The so-called ‘burka ban’ has led to a wave of physical and verbal abuse against Muslims, according to an organisation petitioning for its abolition.
The Report Islamophobia Foundation (Stichting Meld Islamofobie) has called on parliament to reconsider the law banning face coverings on public transport and in buildings including schools and hospitals.
Between 200 and 400 women in the Netherlands are estimated to wear a burka or niqab that cover the face. Since August 1 last year they face being fined €150 if they breach the ban. It does not apply to garments such as the hijab or chador that cover the hair but leave the face exposed.
‘Muslim women with and without face veils say they have been the target of islamophobia more frequently since the law was introduced,’ the organisation wrote in its annual report.
‘They are mostly targeted in places where the law does not apply such as shops and playgrounds and the police are not always properly informed about what the law says, meaning Muslim women do not have confidence in them.’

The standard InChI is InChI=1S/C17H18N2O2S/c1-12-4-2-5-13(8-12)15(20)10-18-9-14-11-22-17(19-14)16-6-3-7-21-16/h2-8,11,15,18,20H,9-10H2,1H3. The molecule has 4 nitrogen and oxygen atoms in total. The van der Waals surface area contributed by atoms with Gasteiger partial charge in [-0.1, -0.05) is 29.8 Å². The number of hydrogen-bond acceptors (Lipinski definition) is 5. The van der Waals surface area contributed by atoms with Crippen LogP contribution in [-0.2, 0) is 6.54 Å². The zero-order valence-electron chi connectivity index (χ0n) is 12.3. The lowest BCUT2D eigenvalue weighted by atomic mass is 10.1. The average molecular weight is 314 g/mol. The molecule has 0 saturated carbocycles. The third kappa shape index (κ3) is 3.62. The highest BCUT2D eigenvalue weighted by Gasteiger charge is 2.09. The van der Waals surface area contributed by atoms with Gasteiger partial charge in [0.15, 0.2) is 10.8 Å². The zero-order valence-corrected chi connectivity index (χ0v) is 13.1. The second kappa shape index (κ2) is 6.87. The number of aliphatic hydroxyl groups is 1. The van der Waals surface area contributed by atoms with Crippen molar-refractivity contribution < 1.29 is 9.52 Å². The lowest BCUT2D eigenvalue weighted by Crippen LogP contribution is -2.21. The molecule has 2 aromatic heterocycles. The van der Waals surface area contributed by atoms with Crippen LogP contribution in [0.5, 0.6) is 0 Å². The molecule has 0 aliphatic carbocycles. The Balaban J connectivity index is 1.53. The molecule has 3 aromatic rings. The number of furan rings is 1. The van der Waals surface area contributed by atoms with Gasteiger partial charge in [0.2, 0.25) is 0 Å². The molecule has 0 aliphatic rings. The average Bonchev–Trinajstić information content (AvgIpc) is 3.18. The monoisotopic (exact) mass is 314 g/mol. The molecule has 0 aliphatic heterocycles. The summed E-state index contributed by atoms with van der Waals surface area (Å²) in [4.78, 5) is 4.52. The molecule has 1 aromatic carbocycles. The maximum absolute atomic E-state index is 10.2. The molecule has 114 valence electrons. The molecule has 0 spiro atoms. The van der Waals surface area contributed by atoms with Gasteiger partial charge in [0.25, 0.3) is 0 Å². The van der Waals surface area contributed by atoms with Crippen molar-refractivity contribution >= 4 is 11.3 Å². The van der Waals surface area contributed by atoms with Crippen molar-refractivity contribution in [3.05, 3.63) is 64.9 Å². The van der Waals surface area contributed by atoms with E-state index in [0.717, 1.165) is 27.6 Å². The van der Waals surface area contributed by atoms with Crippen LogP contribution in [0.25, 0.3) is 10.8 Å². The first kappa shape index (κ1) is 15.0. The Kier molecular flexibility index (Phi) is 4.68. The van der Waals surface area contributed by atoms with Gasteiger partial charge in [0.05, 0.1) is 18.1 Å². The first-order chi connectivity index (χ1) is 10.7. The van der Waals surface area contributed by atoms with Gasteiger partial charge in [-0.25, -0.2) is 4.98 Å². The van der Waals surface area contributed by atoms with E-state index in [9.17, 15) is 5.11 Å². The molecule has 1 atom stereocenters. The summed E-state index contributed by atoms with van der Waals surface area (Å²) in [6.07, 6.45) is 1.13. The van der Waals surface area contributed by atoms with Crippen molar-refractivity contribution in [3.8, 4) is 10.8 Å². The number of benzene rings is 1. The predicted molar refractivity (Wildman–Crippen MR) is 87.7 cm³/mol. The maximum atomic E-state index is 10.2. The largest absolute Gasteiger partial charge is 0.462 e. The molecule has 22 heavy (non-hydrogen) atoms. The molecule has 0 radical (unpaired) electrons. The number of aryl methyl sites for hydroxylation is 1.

The foundation said the ban had also sparked online ‘witch hunts’ and articles in the media telling people how to make a ‘citizen’s arrest’ if they saw the law was not being enforced, though it noted large-scale persecution had not ensued.
Children were involved in around half of the incidents, mostly as witnesses. ‘They have had to watch their mothers in face veils become the target of verbal aggression, comments and violence,’ a spokesman said.
It said the law had created problems rather than solving them, describing it as ‘gesture politics with far-reaching consequences for Muslim women who wear face veils,’ and has started a petition for its abolition. The cabinet is due to evaluate the law in 2022.
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